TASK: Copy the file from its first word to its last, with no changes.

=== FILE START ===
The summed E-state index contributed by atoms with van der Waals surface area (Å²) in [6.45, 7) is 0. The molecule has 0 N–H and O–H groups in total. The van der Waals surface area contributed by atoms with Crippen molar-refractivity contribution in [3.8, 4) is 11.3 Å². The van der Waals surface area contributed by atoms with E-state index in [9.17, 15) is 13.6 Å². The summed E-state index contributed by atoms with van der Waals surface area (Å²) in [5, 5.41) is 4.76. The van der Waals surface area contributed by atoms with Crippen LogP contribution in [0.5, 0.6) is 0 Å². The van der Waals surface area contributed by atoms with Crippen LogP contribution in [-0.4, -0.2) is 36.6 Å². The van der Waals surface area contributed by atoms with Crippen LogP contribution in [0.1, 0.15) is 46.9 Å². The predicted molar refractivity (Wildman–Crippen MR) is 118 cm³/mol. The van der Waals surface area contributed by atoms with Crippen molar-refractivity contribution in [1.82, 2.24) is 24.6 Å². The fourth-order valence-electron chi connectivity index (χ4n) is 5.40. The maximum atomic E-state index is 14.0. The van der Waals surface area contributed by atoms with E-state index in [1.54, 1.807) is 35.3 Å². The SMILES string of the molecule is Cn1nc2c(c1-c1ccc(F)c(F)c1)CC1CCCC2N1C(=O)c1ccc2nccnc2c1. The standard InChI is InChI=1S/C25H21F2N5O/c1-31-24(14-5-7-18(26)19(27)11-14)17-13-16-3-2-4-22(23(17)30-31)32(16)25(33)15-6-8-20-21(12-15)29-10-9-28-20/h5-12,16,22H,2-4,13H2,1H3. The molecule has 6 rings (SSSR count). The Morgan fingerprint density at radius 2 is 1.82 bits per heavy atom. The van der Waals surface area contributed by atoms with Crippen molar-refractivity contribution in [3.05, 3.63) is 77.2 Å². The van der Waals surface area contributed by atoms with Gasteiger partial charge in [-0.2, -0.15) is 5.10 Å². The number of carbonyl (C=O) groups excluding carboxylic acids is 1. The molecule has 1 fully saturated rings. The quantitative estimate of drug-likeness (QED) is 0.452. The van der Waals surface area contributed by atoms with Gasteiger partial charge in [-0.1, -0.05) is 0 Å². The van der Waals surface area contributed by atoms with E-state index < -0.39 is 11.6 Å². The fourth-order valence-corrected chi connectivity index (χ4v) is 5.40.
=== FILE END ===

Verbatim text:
The summed E-state index contributed by atoms with van der Waals surface area (Å²) in [6.45, 7) is 0. The molecule has 0 N–H and O–H groups in total. The van der Waals surface area contributed by atoms with Crippen molar-refractivity contribution in [3.8, 4) is 11.3 Å². The van der Waals surface area contributed by atoms with E-state index in [9.17, 15) is 13.6 Å². The summed E-state index contributed by atoms with van der Waals surface area (Å²) in [5, 5.41) is 4.76. The van der Waals surface area contributed by atoms with Crippen LogP contribution in [0.5, 0.6) is 0 Å². The van der Waals surface area contributed by atoms with Crippen LogP contribution in [-0.4, -0.2) is 36.6 Å². The van der Waals surface area contributed by atoms with Crippen LogP contribution in [0.1, 0.15) is 46.9 Å². The predicted molar refractivity (Wildman–Crippen MR) is 118 cm³/mol. The van der Waals surface area contributed by atoms with Crippen molar-refractivity contribution in [1.82, 2.24) is 24.6 Å². The fourth-order valence-electron chi connectivity index (χ4n) is 5.40. The maximum atomic E-state index is 14.0. The van der Waals surface area contributed by atoms with E-state index in [1.54, 1.807) is 35.3 Å². The SMILES string of the molecule is Cn1nc2c(c1-c1ccc(F)c(F)c1)CC1CCCC2N1C(=O)c1ccc2nccnc2c1. The standard InChI is InChI=1S/C25H21F2N5O/c1-31-24(14-5-7-18(26)19(27)11-14)17-13-16-3-2-4-22(23(17)30-31)32(16)25(33)15-6-8-20-21(12-15)29-10-9-28-20/h5-12,16,22H,2-4,13H2,1H3. The molecule has 6 rings (SSSR count). The Morgan fingerprint density at radius 2 is 1.82 bits per heavy atom. The van der Waals surface area contributed by atoms with Crippen molar-refractivity contribution in [3.05, 3.63) is 77.2 Å². The van der Waals surface area contributed by atoms with Gasteiger partial charge in [-0.2, -0.15) is 5.10 Å². The number of carbonyl (C=O) groups excluding carboxylic acids is 1. The molecule has 1 fully saturated rings. The quantitative estimate of drug-likeness (QED) is 0.452. The van der Waals surface area contributed by atoms with Gasteiger partial charge in [-0.1, -0.05) is 0 Å². The van der Waals surface area contributed by atoms with E-state index < -0.39 is 11.6 Å². The fourth-order valence-corrected chi connectivity index (χ4v) is 5.40.